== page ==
How Are You Testing the Integrity of Your Sterile Medical Packaging?

From visual inspection to bubble emission to tracer gas methods, you've got a lot at your disposal. What are you using, and what challenges are you facing?

Shutterstock/Vereshchagin Dmitry

Packaging engineers, quality engineers, and other medtech professionals involved in packaging development for sterile medical devices rely on a number of whole-package test methods. A few years ago our sister publication Pharmaceutical & Medical Packaging News, now a channel of Packaging Digest, put together an overview of then-available package integrity test methods--and it is now time for an update, with your help.

To help PMP News better understand the current state of the art, we invite you, the users of these methods, to complete a short survey on package integrity test methods. We’d like to know what the most popular test methods are, what challenges you are facing, and how you might be addressing those challenges.

The survey is anonymous, and results and anonymous comments will be shared in an upcoming article. Survey results and other details will be shared in an upcoming presentation at EastPack/MD&M East in New York City on June 12. This presentation will offer a comprehensive overview of available package integrity test methods, detailing their operation, sensitivity, and alignment with industry and FDA consensus standards.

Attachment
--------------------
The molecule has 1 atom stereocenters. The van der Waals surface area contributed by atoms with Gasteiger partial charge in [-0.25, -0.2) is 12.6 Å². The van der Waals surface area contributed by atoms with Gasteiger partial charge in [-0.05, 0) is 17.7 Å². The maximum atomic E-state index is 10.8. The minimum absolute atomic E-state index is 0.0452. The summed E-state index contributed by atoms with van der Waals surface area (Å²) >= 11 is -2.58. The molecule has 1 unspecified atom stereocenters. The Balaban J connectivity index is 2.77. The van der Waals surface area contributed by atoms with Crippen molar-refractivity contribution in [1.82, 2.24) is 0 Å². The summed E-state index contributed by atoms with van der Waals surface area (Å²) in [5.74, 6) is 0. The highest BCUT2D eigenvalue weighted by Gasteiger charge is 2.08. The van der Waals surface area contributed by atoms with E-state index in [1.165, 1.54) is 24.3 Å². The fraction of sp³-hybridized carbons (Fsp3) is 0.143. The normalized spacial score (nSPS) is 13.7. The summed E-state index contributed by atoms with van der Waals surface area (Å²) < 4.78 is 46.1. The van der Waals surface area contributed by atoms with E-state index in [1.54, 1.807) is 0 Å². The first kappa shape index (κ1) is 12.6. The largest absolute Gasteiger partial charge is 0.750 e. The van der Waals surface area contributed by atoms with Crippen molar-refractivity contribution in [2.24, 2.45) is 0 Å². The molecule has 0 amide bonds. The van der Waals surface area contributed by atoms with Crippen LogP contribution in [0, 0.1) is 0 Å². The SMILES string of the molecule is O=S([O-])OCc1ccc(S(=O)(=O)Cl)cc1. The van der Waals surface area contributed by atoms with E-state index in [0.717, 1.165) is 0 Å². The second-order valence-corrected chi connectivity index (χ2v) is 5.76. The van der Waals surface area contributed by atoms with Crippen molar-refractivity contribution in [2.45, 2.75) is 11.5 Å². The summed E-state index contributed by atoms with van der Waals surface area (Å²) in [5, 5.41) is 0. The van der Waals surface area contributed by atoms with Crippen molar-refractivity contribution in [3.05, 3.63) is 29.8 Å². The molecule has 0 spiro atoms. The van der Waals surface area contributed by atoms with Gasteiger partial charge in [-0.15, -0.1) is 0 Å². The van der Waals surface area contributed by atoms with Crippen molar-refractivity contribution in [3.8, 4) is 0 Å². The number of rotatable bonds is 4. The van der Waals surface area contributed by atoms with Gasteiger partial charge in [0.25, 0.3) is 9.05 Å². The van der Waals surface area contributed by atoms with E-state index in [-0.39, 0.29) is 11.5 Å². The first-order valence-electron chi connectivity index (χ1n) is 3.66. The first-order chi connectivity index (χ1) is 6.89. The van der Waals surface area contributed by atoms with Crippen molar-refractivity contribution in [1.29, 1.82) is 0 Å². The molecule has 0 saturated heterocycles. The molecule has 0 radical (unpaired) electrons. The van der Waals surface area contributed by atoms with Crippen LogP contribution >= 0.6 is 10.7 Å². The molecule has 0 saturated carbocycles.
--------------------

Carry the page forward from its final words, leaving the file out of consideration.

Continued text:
Please help by clicking here.

And be sure to join us at at EastPack/MD&M East in New York City on June 12-14. In addition to hearing the results of this survey, you'll have the opportunity for 3 days of free education on packaging, medical device issues, and smart manufacturing at three on-floor theaters.

Daphne Allen

Daphne Allen is a contributor to MD+DI and currently serves as executive editor of Pharmaceutical & Medical Packaging News, which serves as the pharmaceutical and medical device channel of Packaging Digest. Daphne has covered pharmaceutical and medical device packaging, labeling, manufacturing, and regulatory issues for more than 20 years. She is also a member of the Institute of Packaging Professionals's Medical Device Packaging Technical Committee. Follow her on Twitter at @daphneallen.


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